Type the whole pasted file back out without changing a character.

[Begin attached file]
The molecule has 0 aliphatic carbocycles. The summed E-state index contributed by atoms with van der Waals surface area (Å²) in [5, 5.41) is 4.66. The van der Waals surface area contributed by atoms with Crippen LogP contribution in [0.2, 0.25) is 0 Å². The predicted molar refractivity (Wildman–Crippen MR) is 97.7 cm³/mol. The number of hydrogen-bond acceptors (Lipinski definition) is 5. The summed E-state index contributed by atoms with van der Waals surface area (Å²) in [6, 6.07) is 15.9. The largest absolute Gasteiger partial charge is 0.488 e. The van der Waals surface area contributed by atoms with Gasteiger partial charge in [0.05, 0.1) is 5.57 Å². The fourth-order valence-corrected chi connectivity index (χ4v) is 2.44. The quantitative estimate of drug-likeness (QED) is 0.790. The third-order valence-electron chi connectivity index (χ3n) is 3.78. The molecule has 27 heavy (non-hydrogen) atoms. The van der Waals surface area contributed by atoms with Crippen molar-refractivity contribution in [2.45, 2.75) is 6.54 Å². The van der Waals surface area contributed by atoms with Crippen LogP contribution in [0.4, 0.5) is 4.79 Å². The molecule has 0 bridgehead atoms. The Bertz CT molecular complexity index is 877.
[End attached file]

The molecule has 0 aliphatic carbocycles. The summed E-state index contributed by atoms with van der Waals surface area (Å²) in [5, 5.41) is 4.66. The van der Waals surface area contributed by atoms with Crippen LogP contribution in [0.2, 0.25) is 0 Å². The predicted molar refractivity (Wildman–Crippen MR) is 97.7 cm³/mol. The number of hydrogen-bond acceptors (Lipinski definition) is 5. The summed E-state index contributed by atoms with van der Waals surface area (Å²) in [6, 6.07) is 15.9. The largest absolute Gasteiger partial charge is 0.488 e. The van der Waals surface area contributed by atoms with Gasteiger partial charge in [0.05, 0.1) is 5.57 Å². The fourth-order valence-corrected chi connectivity index (χ4v) is 2.44. The quantitative estimate of drug-likeness (QED) is 0.790. The third-order valence-electron chi connectivity index (χ3n) is 3.78. The molecule has 27 heavy (non-hydrogen) atoms. The van der Waals surface area contributed by atoms with Crippen molar-refractivity contribution in [2.45, 2.75) is 6.54 Å². The van der Waals surface area contributed by atoms with Crippen LogP contribution in [0.4, 0.5) is 4.79 Å². The molecule has 0 bridgehead atoms. The Bertz CT molecular complexity index is 877.